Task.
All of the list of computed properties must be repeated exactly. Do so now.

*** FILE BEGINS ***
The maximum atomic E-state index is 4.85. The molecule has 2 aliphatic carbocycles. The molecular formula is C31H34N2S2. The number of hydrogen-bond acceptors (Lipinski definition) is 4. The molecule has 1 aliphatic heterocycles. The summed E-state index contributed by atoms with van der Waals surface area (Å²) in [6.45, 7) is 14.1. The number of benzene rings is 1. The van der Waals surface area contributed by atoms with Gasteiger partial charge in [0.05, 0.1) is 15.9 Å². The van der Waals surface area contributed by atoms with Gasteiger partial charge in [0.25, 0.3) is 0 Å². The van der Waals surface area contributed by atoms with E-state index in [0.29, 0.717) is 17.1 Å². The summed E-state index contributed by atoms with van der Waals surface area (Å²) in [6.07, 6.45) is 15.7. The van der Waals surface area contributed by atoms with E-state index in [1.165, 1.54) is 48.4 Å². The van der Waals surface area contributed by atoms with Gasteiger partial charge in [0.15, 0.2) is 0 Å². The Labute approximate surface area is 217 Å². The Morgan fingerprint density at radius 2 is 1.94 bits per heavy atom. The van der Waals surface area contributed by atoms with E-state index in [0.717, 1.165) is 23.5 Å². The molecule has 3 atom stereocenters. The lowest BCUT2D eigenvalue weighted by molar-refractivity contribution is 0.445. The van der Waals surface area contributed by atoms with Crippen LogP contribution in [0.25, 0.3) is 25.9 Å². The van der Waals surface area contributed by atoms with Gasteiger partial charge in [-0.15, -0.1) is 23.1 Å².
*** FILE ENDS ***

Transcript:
The maximum atomic E-state index is 4.85. The molecule has 2 aliphatic carbocycles. The molecular formula is C31H34N2S2. The number of hydrogen-bond acceptors (Lipinski definition) is 4. The molecule has 1 aliphatic heterocycles. The summed E-state index contributed by atoms with van der Waals surface area (Å²) in [6.45, 7) is 14.1. The number of benzene rings is 1. The van der Waals surface area contributed by atoms with Gasteiger partial charge in [0.05, 0.1) is 15.9 Å². The van der Waals surface area contributed by atoms with Gasteiger partial charge in [0.25, 0.3) is 0 Å². The van der Waals surface area contributed by atoms with E-state index in [0.29, 0.717) is 17.1 Å². The summed E-state index contributed by atoms with van der Waals surface area (Å²) in [6.07, 6.45) is 15.7. The van der Waals surface area contributed by atoms with E-state index in [1.165, 1.54) is 48.4 Å². The van der Waals surface area contributed by atoms with Gasteiger partial charge in [0.15, 0.2) is 0 Å². The Labute approximate surface area is 217 Å². The Morgan fingerprint density at radius 2 is 1.94 bits per heavy atom. The van der Waals surface area contributed by atoms with E-state index in [0.717, 1.165) is 23.5 Å². The molecule has 3 atom stereocenters. The lowest BCUT2D eigenvalue weighted by molar-refractivity contribution is 0.445. The van der Waals surface area contributed by atoms with Crippen LogP contribution in [0.25, 0.3) is 25.9 Å². The van der Waals surface area contributed by atoms with Gasteiger partial charge in [-0.15, -0.1) is 23.1 Å².